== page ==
• Les bobines ne sont plus disposées classiquement en carré mais en X : chaque canal opère avec une plus grande indépendance par rapport à l’autre. On obtient ainsi une meilleure capacité de lecture du sillon, un niveau de sortie pratiquement identique sur chaque canal, une séparation améliorée et une plus faible distorsion due à la diaphonie.

Rendement élevé

  • Dans le même temps, LYRA a pu augmenter la performance et l’efficacité des bobines génératrices. L’ATLAS a une tension de sortie supérieure de 12 % par rapport à  la Titan, tout en réduisant la quantité de fil dans les bobines de 22 %.
  • La réduction de la masse améliore les capacités de lecture, tandis que l’augmentation du niveau de sortie et l’amélioration des caractéristiques électriques permettent d’obtenir de meilleurs résultats des entrées phono.

Construction originale et performante

  • Bien sûr, l’ATLAS utilise la technologie « Vinyle sous un autre angle » de LYRA, qui prédisposent mécaniquement les bobines de signal afin de les orienter naturellement pendant la lecture pour retrouver un alignement parfait avec le circuit magnétique. Les compliances égalisées dans le plan vertical et le plan horizontal assurent à l’équipage mobile de l’ATLAS une liberté identique dans toutes les directions pour une performance optimale en stéréo.
  • Comme sur la Titan et l’Olympos, l’ATLAS utilise un corps méticuleusement usiné dans une billette solide de titane.  La plupart des surfaces du corps de l’ATLAS sont non parallèles, évitant aussi les dimensions multiples d’autres dimensions pour inhiber toute résonnance, en combinaison avec un processus de fabrication spécialement mis au point.

Pour LYRA, l’ATLAS Lambda représente une étape importante dans la lecture des LP.

« La Lyra ATLAS extrait tout simplement plus d’informations et les assemble mieux que toutes les cellules que j’ai entendues jusqu’à présent ».  Dennis DavisThe AudioBeat (7/02/ 2013)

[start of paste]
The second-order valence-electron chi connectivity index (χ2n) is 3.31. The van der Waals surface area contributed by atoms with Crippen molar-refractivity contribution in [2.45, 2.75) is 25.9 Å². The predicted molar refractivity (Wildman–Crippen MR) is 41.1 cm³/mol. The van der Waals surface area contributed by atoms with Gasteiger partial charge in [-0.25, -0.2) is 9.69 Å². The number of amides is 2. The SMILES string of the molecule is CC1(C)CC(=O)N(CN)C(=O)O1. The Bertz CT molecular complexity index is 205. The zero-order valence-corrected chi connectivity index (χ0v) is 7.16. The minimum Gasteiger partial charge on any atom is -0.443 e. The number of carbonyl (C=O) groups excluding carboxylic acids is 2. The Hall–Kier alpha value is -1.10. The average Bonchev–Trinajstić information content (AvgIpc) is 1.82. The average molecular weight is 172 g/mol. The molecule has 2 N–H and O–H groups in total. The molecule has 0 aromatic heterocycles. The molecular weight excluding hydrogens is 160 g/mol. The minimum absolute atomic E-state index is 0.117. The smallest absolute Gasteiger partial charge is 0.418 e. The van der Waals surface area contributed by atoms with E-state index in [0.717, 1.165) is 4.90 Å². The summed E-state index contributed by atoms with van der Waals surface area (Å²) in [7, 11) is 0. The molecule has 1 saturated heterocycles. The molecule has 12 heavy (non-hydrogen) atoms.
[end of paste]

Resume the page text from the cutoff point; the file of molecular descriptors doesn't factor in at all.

« Lyra a fait un travail remarquable en équilibrant la transparence avec la pureté, la palpabilité avec la précision, afin de créer une expérience d’écoute qui soit rarement moins que fascinante ».       
Jacob Heilbrunn The Absolute Sound (24/08/ 2018)

LYRA ATLAS Lambda “New Angle”, “Asymmetric”, “Monolithic Titanium”

Introducing the ATLAS, the world’s first asymmetric MC phono cartridge.

The Atlas is Lyra’s flagship model. It is also the first time that anyone has made an asymmetrically structured phono cartridge. Why asymmetric? Because, by literally misplacing the barriers to great sound that are present in every other cartridge today, it confers a number of important performance benefits.

Linear transducers such as loudspeakers and phono cartridges are inherently inefficient devices – somewhere between 5 and 10%. In other words, of the vibrational energy that enters a cartridge from the LP groove, only 5 to 10% will be converted into electrical signal. Some of the remaining 90 to 95% will be dissipated by the cartridge’s internal damping system, but much of the excess vibrational energy will reflect inside the cartridge, creating internal echoes, smearing, and a general diminishing of fidelity. It is easy to demonstrate this with many cartridges – play a highly modulated LP with the power amp turned off, and bring your ear close to the cartridge. The “needle-talk” that you hear is excess vibrational energy which isn’t being controlled properly.

To help conduct this excess vibrational energy into the headshell, where it can be safely dissipated within the greater mass of the tonearm and turntable plinth, Lyra has traditionally mounted the cantilever directly into the cartridge body, resulting in a rigid, seamless connection between the cantilever assembly and tonearm headshell (we remain the only manufacturer to do so).